Cazoo has continued to sell cars online and facilitate “contactless” home deliveries during the COVID-19 coronavirus lockdown period – offering a £250 discount to NHS workers.
While franchised retailers have closed showrooms and ceased selling cars across the UK, the online disruptor told AM that it would continue to sell vehicles to “those who need to keep moving”, suggesting that sales were not limited to key workers during the lockdown period.
Alex Chesterman, the chief executive and founder of Cazoo – and formerly a founder of Zoopla and LoveFilm – said that 50% of sales in the past week had been to health workers.
A spokesman for Cazoo said: “It is pretty clear that the majority of customers buying cars at this time are people who need it. There are many workers, not just in the health sector, who need a car to get to their jobs to keep the rest of us going.
“And in some cases they need a car to protect their jobs as there is a clear reluctance by some to use public transport for the time being. We speak to all our customers and try to prioritise deliveries based on need.”
This week Cazoo – a new automotive retail business keen to align itself with online retailers such and Amazon, which has continued to trade and deliver products during the lockdown period – offered all NHS workers a discount on their vehicle purchase, which includes free home delivery.
A statement issued by Cazoo – the subject of a retailer face-to-face interview in the April edition of AM magazine – said: “As with other online retailers, Cazoo has recently put in place measures to ensure a contactless delivery process to fully protect both its staff and customers.
“All vehicle handovers now take place from a safe distance with Cazoo Delivery Specialists wearing personal protective equipment and remaining outside the car, whilst still providing a full customer handover and explanation of all the key features of the vehicle.”
Cazoo’s stance on continued sales contrasts those of traditional franchised retailers across the UK which have ceased sales completely, closed showrooms and furloughed tens of thousands of staff.
Many franchisees, including Arnold Clark, Simon Bailes Peugeot and TrustFord, have donated vehicles to NHS workers to keep them mobile during the pandemic and a skeleton aftersales operation has been retained to support keyworkers.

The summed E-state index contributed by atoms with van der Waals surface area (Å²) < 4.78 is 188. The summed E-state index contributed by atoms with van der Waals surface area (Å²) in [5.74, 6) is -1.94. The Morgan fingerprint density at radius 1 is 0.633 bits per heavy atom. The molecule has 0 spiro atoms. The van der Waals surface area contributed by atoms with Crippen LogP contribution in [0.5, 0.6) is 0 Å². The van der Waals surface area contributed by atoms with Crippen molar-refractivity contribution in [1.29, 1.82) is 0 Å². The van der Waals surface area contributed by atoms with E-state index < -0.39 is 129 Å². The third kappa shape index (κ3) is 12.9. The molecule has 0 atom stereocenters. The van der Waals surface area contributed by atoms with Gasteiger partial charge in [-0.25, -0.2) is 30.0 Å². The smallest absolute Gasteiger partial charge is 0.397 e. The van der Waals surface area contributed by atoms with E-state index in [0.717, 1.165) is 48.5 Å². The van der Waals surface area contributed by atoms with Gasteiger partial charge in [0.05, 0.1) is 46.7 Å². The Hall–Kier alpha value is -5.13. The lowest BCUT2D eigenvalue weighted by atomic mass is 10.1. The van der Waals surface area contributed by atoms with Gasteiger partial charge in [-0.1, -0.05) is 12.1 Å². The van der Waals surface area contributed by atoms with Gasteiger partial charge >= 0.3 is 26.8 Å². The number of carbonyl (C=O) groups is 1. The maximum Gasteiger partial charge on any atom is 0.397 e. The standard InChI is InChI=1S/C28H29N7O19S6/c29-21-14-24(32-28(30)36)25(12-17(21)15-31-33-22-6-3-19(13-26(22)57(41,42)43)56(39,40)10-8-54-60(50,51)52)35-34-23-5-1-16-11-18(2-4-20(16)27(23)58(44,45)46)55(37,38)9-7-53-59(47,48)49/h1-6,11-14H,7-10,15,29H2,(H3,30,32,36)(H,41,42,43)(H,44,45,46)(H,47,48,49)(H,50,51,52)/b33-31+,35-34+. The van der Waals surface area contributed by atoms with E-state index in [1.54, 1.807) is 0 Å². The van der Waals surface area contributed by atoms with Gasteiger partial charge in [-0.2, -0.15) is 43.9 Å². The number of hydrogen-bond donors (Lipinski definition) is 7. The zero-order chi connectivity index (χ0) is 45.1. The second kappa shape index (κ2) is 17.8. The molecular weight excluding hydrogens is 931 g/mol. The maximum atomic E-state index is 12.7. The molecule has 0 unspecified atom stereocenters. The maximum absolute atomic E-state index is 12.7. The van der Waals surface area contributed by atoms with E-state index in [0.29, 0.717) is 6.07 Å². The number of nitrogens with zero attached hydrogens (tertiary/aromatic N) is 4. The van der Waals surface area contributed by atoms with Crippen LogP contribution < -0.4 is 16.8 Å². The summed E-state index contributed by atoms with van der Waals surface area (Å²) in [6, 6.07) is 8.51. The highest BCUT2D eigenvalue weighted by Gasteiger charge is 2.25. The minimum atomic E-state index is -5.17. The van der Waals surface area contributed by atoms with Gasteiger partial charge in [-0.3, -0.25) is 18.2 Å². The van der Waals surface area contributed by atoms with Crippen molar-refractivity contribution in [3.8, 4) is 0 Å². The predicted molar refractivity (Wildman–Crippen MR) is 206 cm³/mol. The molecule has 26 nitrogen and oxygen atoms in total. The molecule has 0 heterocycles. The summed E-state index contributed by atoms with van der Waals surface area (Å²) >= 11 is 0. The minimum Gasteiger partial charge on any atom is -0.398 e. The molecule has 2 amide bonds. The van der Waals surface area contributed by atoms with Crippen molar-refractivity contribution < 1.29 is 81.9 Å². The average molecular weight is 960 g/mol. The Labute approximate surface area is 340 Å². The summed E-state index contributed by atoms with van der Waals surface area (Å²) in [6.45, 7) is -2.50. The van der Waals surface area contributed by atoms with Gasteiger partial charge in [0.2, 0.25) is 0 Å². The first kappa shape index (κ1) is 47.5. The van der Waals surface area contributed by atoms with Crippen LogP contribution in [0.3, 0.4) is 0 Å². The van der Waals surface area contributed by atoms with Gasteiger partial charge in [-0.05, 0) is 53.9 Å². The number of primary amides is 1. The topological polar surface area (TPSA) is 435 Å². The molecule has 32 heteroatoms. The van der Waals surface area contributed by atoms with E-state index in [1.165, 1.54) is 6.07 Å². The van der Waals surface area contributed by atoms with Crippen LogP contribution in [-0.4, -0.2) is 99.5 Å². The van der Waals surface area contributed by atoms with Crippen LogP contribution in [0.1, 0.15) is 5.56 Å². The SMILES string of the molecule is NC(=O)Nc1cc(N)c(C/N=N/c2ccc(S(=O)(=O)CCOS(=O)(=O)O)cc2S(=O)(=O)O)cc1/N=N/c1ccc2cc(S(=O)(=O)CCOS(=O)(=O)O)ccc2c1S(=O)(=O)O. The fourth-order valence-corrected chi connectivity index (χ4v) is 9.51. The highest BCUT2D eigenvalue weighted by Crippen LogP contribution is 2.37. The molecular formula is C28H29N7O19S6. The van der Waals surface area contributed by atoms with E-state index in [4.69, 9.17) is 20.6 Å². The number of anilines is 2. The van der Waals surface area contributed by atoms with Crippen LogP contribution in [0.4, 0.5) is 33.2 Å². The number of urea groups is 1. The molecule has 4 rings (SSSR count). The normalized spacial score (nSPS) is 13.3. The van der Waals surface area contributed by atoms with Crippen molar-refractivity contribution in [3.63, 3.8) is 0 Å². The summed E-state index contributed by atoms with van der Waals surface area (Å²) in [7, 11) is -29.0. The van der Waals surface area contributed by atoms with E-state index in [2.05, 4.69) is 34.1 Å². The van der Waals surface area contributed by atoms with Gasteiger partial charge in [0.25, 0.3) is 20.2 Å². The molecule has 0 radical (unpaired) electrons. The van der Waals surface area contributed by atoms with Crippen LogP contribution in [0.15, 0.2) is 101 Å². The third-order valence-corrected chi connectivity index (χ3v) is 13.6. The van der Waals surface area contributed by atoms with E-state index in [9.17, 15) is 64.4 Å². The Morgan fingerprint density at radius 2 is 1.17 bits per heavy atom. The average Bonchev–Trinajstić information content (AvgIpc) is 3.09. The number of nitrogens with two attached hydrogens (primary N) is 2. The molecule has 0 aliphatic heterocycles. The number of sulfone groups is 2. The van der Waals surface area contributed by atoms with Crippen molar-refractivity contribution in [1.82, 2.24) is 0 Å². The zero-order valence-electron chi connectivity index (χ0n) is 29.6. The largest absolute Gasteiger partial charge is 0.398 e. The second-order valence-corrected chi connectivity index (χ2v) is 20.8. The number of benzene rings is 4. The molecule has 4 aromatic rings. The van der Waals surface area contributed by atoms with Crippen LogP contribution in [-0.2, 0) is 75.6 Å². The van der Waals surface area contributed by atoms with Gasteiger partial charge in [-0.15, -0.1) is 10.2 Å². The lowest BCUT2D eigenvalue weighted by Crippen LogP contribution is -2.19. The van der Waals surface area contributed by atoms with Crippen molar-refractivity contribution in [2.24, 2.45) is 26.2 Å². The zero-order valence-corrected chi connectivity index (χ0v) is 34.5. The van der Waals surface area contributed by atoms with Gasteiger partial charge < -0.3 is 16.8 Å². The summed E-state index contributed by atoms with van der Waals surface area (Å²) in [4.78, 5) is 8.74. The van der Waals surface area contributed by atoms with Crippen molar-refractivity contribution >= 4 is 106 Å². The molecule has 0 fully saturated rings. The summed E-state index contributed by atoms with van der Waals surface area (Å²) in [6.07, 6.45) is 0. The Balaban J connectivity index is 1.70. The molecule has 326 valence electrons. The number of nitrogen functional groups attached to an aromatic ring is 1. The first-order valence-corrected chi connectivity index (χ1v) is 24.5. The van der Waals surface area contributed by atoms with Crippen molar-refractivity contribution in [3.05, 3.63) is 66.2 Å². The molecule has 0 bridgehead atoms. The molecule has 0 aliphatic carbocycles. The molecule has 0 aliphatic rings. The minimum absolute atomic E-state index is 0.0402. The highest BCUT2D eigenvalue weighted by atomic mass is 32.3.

Cazoo said that it has seen a notable increase in demand from health workers seeking to buy a car over the past few weeks, as cars have increasingly become an essential mode of transport for NHS staff to get to and from work at a time of reduced public transport services and social distancing.
To claim their £250 discount, NHS workers order a car online at cazoo.co.uk and then email their NHS photo ID to firstname.lastname@example.org.
Once the car has been delivered, Cazoo will refund £250 to any current NHS worker with a valid photo ID as a thank you for the amazing work and sacrifices they are making.
Every Cazoo car comes with a seven-day money-back guarantee, free comprehensive 90-day warranty and roadside assistance.
Alex Chesterman said: “It is more important than ever that our amazing NHS heroes can get to work safely, and we are happy to try to make car buying as affordable as possible.
“This £250 discount to any NHS worker is our way of showing our gratitude for the remarkable work and sacrifices they are making every day.
“Last week, 50% of our orders came from health workers and it is only right that we support them at a time when, understandably, many are reluctant to use public transportation.”
Last month Cazoo raised a further £100 million to boost its online car retail ambitions after delivering £20 million worth of vehicle sales in its first three months of trading.
This latest funding round was led by DMG Ventures alongside other investors including General Catalyst, CNP (Groupe Frère), Mubadala Capital, Octopus Ventures, Eight Roads Ventures and Stride.VC.
It means that the online used car retailer has now succeeded in raising £180m since being founded 18 months ago – a record for any UK start-up in its first year of operation.